The next general election should be Scotland’s last as part of the British state. We need to prepare ourselves to back candidates who will support a plebiscite election. They can be from all parties and none, but the only candidate we should give our vote to is one who supports the manifesto for independence put forward by the Scottish Sovereignty Research Group. Any candidate unwilling to recognise the election as a plebiscite on independence should be abandoned. And any party leader denouncing an alternative, internationally recognised legal route to independence as a ‘wheeze’ or ‘wildcat’, well, let them be swept aside by the tide of history.

Independence has been in the hands of one party since 2015. But that party has failed to use its three majorities of Scottish MPs to exit the oppressive Union. It could still act. The SNP leader promised a national constitutional convention during her Great Wet-Blanket speech of 31/1/2020. She has never called this convention of Scotland’s elected representatives. Another promise broken.

The SNP with 56 of 59 Scottish MPs in 2015. A virtual mandate to end the Union. The very least we expected from the ’56 was that they would accept nothing less than complete fulfilment of British promises of more expansive powers and virtual home rule for Scotland. We thought we had sent lions to Westminster, but instead we mostly got servile cap-doffing representatives who quickly settled into the ‘comfy-slipper’ Westminster lifestyle and a pay grade far beyond their wildest dreams

This is the type of convention Roddy MacLeod wrote about in his 20 December blog on Barrhead Boy. The First Minister could call together Scotland’s elected representatives tomorrow and allow a simple majority to revoke the Treaty which our forebears enacted in 1707. This convention could be held virtually, but preferably in person. A football stadium would do nicely. Lots of space for social distancing. Hampden Park, known for its famous roar, fits the bill – only this time it would be the roar of the Scottish Lion Rampant.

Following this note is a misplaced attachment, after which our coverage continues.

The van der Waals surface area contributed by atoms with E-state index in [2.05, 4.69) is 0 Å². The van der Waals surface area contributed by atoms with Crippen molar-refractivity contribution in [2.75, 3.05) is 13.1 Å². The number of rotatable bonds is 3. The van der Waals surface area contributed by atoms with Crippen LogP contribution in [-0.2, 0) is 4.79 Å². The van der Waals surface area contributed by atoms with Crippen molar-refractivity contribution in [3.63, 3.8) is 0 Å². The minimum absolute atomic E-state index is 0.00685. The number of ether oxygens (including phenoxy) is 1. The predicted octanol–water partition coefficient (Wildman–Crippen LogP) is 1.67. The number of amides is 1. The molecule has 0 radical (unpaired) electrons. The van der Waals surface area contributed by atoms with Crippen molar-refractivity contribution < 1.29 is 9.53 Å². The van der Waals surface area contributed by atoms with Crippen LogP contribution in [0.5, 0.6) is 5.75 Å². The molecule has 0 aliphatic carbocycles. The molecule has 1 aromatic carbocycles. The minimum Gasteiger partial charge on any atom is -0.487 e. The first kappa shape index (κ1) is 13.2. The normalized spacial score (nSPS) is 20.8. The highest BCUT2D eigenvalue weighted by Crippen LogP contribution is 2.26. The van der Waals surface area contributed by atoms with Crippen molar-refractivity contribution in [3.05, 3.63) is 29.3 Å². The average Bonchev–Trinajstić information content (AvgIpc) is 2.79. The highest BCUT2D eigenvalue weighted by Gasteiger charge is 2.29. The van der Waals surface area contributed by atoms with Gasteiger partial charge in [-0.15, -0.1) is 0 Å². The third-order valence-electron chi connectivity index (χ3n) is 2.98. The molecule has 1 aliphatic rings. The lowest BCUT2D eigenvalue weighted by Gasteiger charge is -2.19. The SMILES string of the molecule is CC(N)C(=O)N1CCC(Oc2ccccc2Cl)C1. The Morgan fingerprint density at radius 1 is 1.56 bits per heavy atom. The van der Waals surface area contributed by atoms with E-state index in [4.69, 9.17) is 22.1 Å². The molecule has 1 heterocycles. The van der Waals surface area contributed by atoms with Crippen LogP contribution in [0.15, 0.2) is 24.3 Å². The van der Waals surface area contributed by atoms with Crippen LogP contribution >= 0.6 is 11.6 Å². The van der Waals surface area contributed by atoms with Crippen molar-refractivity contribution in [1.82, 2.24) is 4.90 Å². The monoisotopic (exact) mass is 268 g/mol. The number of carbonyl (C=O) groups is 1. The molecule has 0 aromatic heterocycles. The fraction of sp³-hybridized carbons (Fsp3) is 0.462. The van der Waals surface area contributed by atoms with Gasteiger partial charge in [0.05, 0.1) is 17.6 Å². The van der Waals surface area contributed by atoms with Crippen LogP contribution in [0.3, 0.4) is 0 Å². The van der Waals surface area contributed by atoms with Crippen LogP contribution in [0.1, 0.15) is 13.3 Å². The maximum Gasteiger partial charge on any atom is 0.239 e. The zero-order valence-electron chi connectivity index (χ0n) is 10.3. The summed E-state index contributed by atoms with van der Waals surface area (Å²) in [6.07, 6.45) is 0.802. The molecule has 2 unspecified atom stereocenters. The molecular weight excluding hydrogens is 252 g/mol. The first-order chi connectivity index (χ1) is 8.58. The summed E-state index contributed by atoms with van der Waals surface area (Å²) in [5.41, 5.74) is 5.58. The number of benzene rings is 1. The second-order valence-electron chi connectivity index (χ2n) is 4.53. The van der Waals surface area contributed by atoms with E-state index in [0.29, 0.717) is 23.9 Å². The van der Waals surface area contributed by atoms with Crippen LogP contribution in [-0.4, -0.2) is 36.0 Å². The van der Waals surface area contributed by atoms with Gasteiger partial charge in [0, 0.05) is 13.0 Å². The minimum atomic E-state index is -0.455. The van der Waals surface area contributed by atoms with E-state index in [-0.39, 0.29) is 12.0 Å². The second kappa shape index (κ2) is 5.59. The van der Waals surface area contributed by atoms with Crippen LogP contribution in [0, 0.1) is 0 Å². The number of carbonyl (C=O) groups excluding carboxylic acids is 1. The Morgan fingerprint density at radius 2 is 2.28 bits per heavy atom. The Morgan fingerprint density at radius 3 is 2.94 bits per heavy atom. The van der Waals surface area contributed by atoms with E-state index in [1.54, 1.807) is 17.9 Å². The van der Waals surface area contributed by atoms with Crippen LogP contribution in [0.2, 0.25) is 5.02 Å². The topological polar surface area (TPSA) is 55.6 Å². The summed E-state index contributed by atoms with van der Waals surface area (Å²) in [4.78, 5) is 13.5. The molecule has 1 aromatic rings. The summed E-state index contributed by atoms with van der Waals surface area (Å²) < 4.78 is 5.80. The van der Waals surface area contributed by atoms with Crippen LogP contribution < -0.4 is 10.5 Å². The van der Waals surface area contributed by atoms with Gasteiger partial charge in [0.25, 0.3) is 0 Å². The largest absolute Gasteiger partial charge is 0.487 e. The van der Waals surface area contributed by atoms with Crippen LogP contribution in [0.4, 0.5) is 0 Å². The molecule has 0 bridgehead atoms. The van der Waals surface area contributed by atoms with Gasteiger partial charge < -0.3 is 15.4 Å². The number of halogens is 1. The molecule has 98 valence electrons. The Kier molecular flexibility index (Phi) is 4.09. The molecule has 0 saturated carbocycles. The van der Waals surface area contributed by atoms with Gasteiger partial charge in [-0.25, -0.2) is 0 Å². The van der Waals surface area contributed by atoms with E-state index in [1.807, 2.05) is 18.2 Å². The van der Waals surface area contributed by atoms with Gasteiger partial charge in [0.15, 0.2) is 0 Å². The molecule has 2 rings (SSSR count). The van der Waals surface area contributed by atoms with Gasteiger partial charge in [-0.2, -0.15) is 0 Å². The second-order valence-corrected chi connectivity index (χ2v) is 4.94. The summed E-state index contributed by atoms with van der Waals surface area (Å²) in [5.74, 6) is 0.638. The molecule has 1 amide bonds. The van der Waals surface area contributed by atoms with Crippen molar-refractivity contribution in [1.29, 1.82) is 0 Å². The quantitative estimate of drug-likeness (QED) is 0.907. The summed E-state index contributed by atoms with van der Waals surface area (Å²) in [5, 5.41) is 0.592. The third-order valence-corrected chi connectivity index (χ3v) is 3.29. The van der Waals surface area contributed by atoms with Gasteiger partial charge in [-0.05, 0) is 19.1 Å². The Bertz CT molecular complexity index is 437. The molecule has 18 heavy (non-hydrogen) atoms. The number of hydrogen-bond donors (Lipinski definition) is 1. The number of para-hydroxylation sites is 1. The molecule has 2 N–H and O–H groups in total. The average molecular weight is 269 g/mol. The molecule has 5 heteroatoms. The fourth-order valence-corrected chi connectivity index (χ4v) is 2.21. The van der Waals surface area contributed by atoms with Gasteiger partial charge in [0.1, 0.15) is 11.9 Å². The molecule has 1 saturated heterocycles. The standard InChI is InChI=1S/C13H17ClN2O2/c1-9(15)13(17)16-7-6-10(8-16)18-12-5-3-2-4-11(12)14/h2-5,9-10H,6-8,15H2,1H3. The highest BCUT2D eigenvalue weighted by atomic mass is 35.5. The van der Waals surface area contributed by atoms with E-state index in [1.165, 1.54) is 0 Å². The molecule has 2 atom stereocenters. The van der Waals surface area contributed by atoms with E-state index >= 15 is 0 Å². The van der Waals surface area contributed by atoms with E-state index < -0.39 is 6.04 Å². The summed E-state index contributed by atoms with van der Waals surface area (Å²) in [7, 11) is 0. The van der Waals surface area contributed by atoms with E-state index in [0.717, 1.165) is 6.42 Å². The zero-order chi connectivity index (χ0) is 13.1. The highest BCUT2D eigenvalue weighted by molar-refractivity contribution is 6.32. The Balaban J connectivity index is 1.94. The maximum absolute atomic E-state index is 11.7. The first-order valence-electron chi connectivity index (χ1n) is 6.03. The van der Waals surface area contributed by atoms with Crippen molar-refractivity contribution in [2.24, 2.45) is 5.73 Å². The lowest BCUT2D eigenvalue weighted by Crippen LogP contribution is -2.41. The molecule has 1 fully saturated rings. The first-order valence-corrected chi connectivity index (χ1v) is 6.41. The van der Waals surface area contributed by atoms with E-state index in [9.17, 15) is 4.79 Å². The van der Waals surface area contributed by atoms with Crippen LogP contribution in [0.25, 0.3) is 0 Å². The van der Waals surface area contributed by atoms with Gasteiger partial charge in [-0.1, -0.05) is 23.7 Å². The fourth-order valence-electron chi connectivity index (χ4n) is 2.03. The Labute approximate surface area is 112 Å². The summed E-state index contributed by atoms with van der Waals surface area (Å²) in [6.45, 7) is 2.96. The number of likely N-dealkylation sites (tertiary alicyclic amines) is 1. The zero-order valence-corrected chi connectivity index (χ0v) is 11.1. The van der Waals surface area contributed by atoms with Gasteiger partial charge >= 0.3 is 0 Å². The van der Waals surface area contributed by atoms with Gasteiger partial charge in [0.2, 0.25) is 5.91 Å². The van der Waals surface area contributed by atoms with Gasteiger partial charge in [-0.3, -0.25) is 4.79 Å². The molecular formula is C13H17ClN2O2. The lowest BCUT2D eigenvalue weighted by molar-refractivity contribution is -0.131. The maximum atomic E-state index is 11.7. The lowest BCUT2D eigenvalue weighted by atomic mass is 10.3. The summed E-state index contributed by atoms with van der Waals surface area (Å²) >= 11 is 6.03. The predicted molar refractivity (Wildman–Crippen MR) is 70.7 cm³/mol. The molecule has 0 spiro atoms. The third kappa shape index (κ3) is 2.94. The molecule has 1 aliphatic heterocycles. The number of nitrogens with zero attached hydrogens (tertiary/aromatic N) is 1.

Now is the time to prepare. Individual SNP MPs must decide whether or not to join candidates from the Alba Party and the Independence for Scotland Party in a coalition for freedom by committing to a plebiscite election. If they decide against, they should be abandoned at the ballot box. No more comfy slippers, no more luxury wages for troughers. We must never again send MPs to Westminster unless it’s to settle up, immediately – not settle down indefinitely.

Germany’s Baltic coast really is worth a visit. My then girlfriend and I have returned many times; later on with our children. Today there are memorials to those who died trying to escape an oppressive state. Many of those fleeing were lost at sea, often with their entire families. It’s worth stopping for a moment to consider the tragic fate of those souls whose search for freedom cost them their lives.

We can count ourselves lucky that all we need to do is to vote for freedom at the next GE. It’s time for us to leave the oppressive state behind. It’s time to vote for a freedom candidate.

‘Union no more in 2024!’

Letter from Denmark: The Dinner Party